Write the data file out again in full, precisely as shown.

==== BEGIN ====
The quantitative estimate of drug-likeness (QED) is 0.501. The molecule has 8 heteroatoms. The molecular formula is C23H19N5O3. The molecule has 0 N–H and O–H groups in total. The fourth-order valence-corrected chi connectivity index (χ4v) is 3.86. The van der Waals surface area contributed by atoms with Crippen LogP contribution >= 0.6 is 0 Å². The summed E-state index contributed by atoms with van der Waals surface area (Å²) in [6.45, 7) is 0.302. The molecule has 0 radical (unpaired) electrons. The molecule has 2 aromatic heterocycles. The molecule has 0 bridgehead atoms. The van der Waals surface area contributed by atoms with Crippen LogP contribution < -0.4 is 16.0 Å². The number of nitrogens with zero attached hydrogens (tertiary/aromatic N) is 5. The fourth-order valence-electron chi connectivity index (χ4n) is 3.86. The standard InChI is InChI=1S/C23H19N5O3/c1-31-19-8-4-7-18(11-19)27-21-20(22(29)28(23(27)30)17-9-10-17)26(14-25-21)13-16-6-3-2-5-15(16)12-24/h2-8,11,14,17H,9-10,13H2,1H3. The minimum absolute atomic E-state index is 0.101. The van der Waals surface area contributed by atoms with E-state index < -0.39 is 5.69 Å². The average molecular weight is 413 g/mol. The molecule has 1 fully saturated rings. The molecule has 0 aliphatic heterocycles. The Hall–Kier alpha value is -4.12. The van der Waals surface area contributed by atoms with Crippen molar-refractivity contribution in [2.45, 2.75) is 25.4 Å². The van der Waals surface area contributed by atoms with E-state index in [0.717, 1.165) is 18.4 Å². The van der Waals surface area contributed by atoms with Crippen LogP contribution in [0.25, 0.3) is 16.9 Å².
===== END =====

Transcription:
The quantitative estimate of drug-likeness (QED) is 0.501. The molecule has 8 heteroatoms. The molecular formula is C23H19N5O3. The molecule has 0 N–H and O–H groups in total. The fourth-order valence-corrected chi connectivity index (χ4v) is 3.86. The van der Waals surface area contributed by atoms with Crippen LogP contribution >= 0.6 is 0 Å². The summed E-state index contributed by atoms with van der Waals surface area (Å²) in [6.45, 7) is 0.302. The molecule has 0 radical (unpaired) electrons. The molecule has 2 aromatic heterocycles. The molecule has 0 bridgehead atoms. The van der Waals surface area contributed by atoms with Crippen LogP contribution < -0.4 is 16.0 Å². The number of nitrogens with zero attached hydrogens (tertiary/aromatic N) is 5. The fourth-order valence-electron chi connectivity index (χ4n) is 3.86. The standard InChI is InChI=1S/C23H19N5O3/c1-31-19-8-4-7-18(11-19)27-21-20(22(29)28(23(27)30)17-9-10-17)26(14-25-21)13-16-6-3-2-5-15(16)12-24/h2-8,11,14,17H,9-10,13H2,1H3. The minimum absolute atomic E-state index is 0.101. The van der Waals surface area contributed by atoms with E-state index < -0.39 is 5.69 Å². The average molecular weight is 413 g/mol. The molecule has 1 fully saturated rings. The molecule has 0 aliphatic heterocycles. The Hall–Kier alpha value is -4.12. The van der Waals surface area contributed by atoms with Crippen molar-refractivity contribution in [2.45, 2.75) is 25.4 Å². The van der Waals surface area contributed by atoms with E-state index in [0.717, 1.165) is 18.4 Å². The van der Waals surface area contributed by atoms with Crippen LogP contribution in [0.25, 0.3) is 16.9 Å².